I was a ‘fraidy-cat when I was little. That’s not to say I was cowering in the corner at any given moment, but a lot of things disturbed and bothered me. The second of four kids, the second of three girls, I fit many of the “middle child” traits: I tended to be secretive, keeping my deeper thoughts and feelings to myself. I was a peacemaker, trying to see all sides of a situation. I often felt alone, though was lucky enough to have a sister (my younger) who was and remains my best friend.
And I was overly sensitive. And some things that scared me didn’t seem to bother my older sister or younger brother.
There was the witch who lived a block down the street; she sat on her front porch and made bizarre sounds as we’d run by. There was the haunted house on the hill across the street; we never saw anyone go in and out of that house – ever – but there were lights that went on at night. There was the bully who lived in the duplex next door; he broke my Chatty Cathy doll so she could never speak again. There was a ghost in our basement, in that back-back room where nobody went. There was a smashed baby doll head that came to sit in my window at night to stare at me. There was the arm under the bed that grabbed for my bare ankle should it protrude from under the covers.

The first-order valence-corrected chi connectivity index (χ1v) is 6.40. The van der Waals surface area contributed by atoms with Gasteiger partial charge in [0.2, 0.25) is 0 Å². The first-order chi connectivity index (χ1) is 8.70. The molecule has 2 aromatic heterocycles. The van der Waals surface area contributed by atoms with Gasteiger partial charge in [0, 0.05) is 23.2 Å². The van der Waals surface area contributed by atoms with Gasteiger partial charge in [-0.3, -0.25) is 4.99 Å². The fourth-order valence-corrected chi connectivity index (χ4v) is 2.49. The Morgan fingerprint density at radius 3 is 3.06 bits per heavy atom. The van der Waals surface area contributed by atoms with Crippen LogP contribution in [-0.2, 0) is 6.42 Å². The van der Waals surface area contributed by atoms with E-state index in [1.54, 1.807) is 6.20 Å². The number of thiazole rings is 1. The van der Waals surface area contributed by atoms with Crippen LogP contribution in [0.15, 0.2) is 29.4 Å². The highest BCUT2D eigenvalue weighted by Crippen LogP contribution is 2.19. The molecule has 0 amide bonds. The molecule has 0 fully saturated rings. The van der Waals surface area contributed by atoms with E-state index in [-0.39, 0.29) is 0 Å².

Not only was I surrounded by things I imagined wanted to catch, eat, or terrorize me, but I also grew up during a time of astoundingly strange, frightening, unsettling, and sometimes socially challenging television shows and movies. No Saw or Hostel. No Audition or Human Centipede. Rather The Twilight Zone, Outer Limits, Alfred Hitchcock Presents, and Way Out. There were short films our class watched that warned us of the dangers of blasting caps, and we were crowded into the school auditorium to view Fail Safe and short documentaries on how we were to protect ourselves in case of an attack by the Soviets. A good number of these offerings dealt with themes of good and evil, fairness and injustice, understanding and denial, judgments and misjudgments, compassion and cruelty. These stuck with me. I thought about them. I dwelled on them. I tried to figure it all out.